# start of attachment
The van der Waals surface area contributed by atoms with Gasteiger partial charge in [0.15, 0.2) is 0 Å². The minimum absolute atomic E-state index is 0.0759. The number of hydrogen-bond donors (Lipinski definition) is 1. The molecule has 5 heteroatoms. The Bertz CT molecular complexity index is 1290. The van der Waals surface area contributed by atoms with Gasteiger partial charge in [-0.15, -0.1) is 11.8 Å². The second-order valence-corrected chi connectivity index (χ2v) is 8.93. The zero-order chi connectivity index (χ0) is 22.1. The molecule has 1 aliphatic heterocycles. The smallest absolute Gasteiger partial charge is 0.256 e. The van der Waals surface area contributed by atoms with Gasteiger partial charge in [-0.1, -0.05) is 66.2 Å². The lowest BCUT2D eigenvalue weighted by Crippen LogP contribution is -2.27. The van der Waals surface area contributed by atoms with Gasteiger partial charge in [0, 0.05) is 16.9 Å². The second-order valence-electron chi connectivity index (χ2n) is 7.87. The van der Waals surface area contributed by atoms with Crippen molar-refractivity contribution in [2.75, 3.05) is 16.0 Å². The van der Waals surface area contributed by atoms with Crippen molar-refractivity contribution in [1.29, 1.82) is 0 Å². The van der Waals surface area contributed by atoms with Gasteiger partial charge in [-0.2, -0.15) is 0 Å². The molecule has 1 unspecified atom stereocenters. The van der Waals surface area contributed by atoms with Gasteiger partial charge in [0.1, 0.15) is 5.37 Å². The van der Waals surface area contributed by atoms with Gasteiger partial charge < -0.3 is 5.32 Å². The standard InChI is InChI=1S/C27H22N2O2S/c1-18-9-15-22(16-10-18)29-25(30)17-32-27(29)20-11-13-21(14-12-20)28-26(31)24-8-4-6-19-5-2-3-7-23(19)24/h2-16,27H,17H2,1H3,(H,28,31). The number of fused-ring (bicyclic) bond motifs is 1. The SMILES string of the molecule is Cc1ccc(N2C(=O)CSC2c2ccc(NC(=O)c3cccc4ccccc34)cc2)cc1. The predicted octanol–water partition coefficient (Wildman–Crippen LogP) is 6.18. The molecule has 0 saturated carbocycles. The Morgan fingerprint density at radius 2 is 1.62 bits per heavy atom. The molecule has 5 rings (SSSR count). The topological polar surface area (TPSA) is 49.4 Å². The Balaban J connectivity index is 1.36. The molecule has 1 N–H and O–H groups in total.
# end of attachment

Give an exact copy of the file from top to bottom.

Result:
The van der Waals surface area contributed by atoms with Gasteiger partial charge in [0.15, 0.2) is 0 Å². The minimum absolute atomic E-state index is 0.0759. The number of hydrogen-bond donors (Lipinski definition) is 1. The molecule has 5 heteroatoms. The Bertz CT molecular complexity index is 1290. The van der Waals surface area contributed by atoms with Gasteiger partial charge in [-0.15, -0.1) is 11.8 Å². The second-order valence-corrected chi connectivity index (χ2v) is 8.93. The zero-order chi connectivity index (χ0) is 22.1. The molecule has 1 aliphatic heterocycles. The smallest absolute Gasteiger partial charge is 0.256 e. The van der Waals surface area contributed by atoms with Gasteiger partial charge in [-0.1, -0.05) is 66.2 Å². The lowest BCUT2D eigenvalue weighted by Crippen LogP contribution is -2.27. The van der Waals surface area contributed by atoms with Gasteiger partial charge in [0, 0.05) is 16.9 Å². The second-order valence-electron chi connectivity index (χ2n) is 7.87. The van der Waals surface area contributed by atoms with Crippen molar-refractivity contribution in [2.75, 3.05) is 16.0 Å². The van der Waals surface area contributed by atoms with Crippen molar-refractivity contribution in [1.29, 1.82) is 0 Å². The van der Waals surface area contributed by atoms with Gasteiger partial charge in [-0.2, -0.15) is 0 Å². The molecule has 1 unspecified atom stereocenters. The van der Waals surface area contributed by atoms with Gasteiger partial charge in [0.1, 0.15) is 5.37 Å². The van der Waals surface area contributed by atoms with Gasteiger partial charge < -0.3 is 5.32 Å². The standard InChI is InChI=1S/C27H22N2O2S/c1-18-9-15-22(16-10-18)29-25(30)17-32-27(29)20-11-13-21(14-12-20)28-26(31)24-8-4-6-19-5-2-3-7-23(19)24/h2-16,27H,17H2,1H3,(H,28,31). The number of fused-ring (bicyclic) bond motifs is 1. The SMILES string of the molecule is Cc1ccc(N2C(=O)CSC2c2ccc(NC(=O)c3cccc4ccccc34)cc2)cc1. The predicted octanol–water partition coefficient (Wildman–Crippen LogP) is 6.18. The molecule has 0 saturated carbocycles. The Morgan fingerprint density at radius 2 is 1.62 bits per heavy atom. The molecule has 5 rings (SSSR count). The topological polar surface area (TPSA) is 49.4 Å². The Balaban J connectivity index is 1.36. The molecule has 1 N–H and O–H groups in total.